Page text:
Fillion is well attuned to the value of cultural diplomacy and favourably cites testimony that the American scholar Nicholas J. Cull gave to the Standing Senate Committee on Foreign Affairs and International Trade, as part of its look into “the impact and utilization of Canadian culture and arts in Canadian foreign policy and diplomacy.” In 2018, Cull outlined the four core approaches: cultural gift, cultural information, cultural capacity building, and cultural dialogue. “A well-planned piece of cultural diplomacy can actually hit all four of these marks,” he said.
Distant Stage unearths and illuminates a fascinating piece of such diplomacy — one that was energized by an individual ambassador’s remarkable efforts. Désy’s program may have left little legacy; External Affairs, not enthusiastic to begin with, allowed it to fade from memory. Yet one asset that did survive became something of a political cause célèbre. In 1973, Alfred Pellan’s paintings Canada East and Canada West, which originally hung in the embassy in Rio, were “repurposed” to decorate the loftily imposing lobby of the new External Affairs headquarters, where they stayed until 2011. In what Fillion describes as the “imperialist” vision of the Stephen Harper government, they were then replaced by a giant portrait of Queen Elizabeth II. The two large panels were reinstalled after the 2015 federal election. “Although they returned Pellan’s art to the Lester B. Pearson Building,” Fillion writes, “Justin Trudeau and his Liberals were no more au fait with the history and significance of the works.”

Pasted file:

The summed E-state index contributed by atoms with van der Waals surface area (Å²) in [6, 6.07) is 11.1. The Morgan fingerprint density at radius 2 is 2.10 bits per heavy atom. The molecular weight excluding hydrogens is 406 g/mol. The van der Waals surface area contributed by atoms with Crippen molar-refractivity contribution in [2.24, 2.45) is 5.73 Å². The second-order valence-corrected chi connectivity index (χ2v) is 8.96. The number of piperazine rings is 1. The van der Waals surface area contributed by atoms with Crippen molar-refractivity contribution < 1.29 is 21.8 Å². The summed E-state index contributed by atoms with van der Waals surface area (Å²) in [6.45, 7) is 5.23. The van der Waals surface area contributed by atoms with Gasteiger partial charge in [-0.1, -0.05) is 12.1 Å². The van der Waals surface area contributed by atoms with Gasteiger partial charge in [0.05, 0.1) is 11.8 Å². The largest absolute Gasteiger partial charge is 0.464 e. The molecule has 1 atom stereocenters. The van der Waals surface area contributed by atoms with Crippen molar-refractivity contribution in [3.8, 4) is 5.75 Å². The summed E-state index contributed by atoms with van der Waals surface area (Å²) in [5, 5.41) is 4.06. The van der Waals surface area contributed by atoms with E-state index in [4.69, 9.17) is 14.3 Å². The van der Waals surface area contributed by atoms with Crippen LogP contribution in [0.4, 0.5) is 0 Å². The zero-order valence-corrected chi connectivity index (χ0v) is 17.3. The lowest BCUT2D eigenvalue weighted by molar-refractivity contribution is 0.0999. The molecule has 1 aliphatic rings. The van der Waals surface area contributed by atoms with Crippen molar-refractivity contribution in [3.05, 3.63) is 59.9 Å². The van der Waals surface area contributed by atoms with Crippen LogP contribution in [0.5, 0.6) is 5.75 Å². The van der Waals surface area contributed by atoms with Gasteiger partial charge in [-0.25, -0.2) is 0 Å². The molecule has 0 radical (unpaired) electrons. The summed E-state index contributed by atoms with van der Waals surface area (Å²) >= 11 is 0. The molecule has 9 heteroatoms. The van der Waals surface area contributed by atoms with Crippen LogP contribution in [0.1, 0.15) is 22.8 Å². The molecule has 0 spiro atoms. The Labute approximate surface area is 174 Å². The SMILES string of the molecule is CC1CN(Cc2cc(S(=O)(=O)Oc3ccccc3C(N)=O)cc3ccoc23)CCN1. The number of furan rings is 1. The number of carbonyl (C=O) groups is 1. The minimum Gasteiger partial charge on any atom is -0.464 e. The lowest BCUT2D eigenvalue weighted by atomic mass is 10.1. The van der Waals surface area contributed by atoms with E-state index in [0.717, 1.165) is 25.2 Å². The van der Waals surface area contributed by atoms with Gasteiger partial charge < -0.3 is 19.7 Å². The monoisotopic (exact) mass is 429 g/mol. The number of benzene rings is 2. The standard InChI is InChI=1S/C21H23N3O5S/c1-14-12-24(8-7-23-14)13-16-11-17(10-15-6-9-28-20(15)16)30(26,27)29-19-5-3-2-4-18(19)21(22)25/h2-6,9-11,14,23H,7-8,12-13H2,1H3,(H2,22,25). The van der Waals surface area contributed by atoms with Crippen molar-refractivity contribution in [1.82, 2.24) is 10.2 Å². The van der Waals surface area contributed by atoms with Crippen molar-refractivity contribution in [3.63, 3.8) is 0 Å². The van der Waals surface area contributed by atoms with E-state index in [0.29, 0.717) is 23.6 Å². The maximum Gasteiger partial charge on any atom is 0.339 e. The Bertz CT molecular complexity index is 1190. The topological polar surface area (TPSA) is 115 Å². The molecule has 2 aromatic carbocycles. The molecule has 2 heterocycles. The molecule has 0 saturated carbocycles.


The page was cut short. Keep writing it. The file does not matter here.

Désy, for his part, completed his career as the head of the CBC’s international service before his final assignment as ambassador to Italy. Fillion pays his protagonist a generous tribute. “He held a liberal humanist vision of Canadian culture and championed the image of Canada as a bicultural and bilingual federal state rooted”— hear the modern scholar’s caveat —“in the ‘exceptional’ histories of two white settler societies.” In whatever capacity he found himself, Désy “was single-minded in his devotion to the idea of culture as a force for mutual understanding between peoples and as an expression of national authenticity.”
Geoff White served as a diplomat for nearly thirty years, a period he describes in his new book, Working for Canada.
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David S. Goldbloom Toronto